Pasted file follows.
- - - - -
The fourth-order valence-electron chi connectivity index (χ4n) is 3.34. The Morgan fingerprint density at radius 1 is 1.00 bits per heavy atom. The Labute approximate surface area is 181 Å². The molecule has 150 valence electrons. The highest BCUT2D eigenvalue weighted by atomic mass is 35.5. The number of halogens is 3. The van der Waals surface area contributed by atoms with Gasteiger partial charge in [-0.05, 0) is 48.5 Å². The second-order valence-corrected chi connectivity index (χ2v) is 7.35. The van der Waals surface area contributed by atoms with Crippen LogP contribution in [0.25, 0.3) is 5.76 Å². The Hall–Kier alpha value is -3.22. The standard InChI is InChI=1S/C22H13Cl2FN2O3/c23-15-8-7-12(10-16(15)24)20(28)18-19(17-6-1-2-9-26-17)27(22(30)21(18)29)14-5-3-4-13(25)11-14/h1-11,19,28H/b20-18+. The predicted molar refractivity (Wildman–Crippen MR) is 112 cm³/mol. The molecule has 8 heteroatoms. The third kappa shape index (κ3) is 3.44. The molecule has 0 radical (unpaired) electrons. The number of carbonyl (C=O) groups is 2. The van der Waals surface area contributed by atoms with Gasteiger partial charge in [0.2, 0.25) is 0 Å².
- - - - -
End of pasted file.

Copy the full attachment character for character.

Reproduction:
The fourth-order valence-electron chi connectivity index (χ4n) is 3.34. The Morgan fingerprint density at radius 1 is 1.00 bits per heavy atom. The Labute approximate surface area is 181 Å². The molecule has 150 valence electrons. The highest BCUT2D eigenvalue weighted by atomic mass is 35.5. The number of halogens is 3. The van der Waals surface area contributed by atoms with Gasteiger partial charge in [-0.05, 0) is 48.5 Å². The second-order valence-corrected chi connectivity index (χ2v) is 7.35. The van der Waals surface area contributed by atoms with Crippen LogP contribution in [0.25, 0.3) is 5.76 Å². The Hall–Kier alpha value is -3.22. The standard InChI is InChI=1S/C22H13Cl2FN2O3/c23-15-8-7-12(10-16(15)24)20(28)18-19(17-6-1-2-9-26-17)27(22(30)21(18)29)14-5-3-4-13(25)11-14/h1-11,19,28H/b20-18+. The predicted molar refractivity (Wildman–Crippen MR) is 112 cm³/mol. The molecule has 8 heteroatoms. The third kappa shape index (κ3) is 3.44. The molecule has 0 radical (unpaired) electrons. The number of carbonyl (C=O) groups is 2. The van der Waals surface area contributed by atoms with Gasteiger partial charge in [0.2, 0.25) is 0 Å².